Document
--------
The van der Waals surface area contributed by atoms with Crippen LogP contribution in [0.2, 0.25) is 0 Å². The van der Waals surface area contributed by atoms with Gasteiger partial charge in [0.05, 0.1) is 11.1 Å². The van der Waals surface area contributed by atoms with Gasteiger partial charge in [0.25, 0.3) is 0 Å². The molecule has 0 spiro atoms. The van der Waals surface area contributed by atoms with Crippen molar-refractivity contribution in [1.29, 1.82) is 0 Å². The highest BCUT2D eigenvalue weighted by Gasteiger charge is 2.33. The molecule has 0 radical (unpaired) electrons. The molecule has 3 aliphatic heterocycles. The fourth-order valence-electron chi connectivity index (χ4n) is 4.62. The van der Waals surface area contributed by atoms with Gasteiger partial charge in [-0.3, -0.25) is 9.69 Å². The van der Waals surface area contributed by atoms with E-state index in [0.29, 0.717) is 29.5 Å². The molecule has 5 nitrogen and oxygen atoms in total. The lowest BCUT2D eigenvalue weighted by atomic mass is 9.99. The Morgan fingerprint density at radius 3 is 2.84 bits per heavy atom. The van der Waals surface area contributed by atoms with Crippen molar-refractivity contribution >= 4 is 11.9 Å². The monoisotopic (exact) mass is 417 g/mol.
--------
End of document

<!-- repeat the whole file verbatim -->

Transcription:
The van der Waals surface area contributed by atoms with Crippen LogP contribution in [0.2, 0.25) is 0 Å². The van der Waals surface area contributed by atoms with Gasteiger partial charge in [0.05, 0.1) is 11.1 Å². The van der Waals surface area contributed by atoms with Gasteiger partial charge in [0.25, 0.3) is 0 Å². The molecule has 0 spiro atoms. The van der Waals surface area contributed by atoms with Crippen molar-refractivity contribution in [1.29, 1.82) is 0 Å². The highest BCUT2D eigenvalue weighted by Gasteiger charge is 2.33. The molecule has 0 radical (unpaired) electrons. The molecule has 3 aliphatic heterocycles. The fourth-order valence-electron chi connectivity index (χ4n) is 4.62. The van der Waals surface area contributed by atoms with Gasteiger partial charge in [-0.3, -0.25) is 9.69 Å². The van der Waals surface area contributed by atoms with E-state index in [0.29, 0.717) is 29.5 Å². The molecule has 5 nitrogen and oxygen atoms in total. The lowest BCUT2D eigenvalue weighted by atomic mass is 9.99. The Morgan fingerprint density at radius 3 is 2.84 bits per heavy atom. The van der Waals surface area contributed by atoms with Crippen molar-refractivity contribution >= 4 is 11.9 Å². The monoisotopic (exact) mass is 417 g/mol.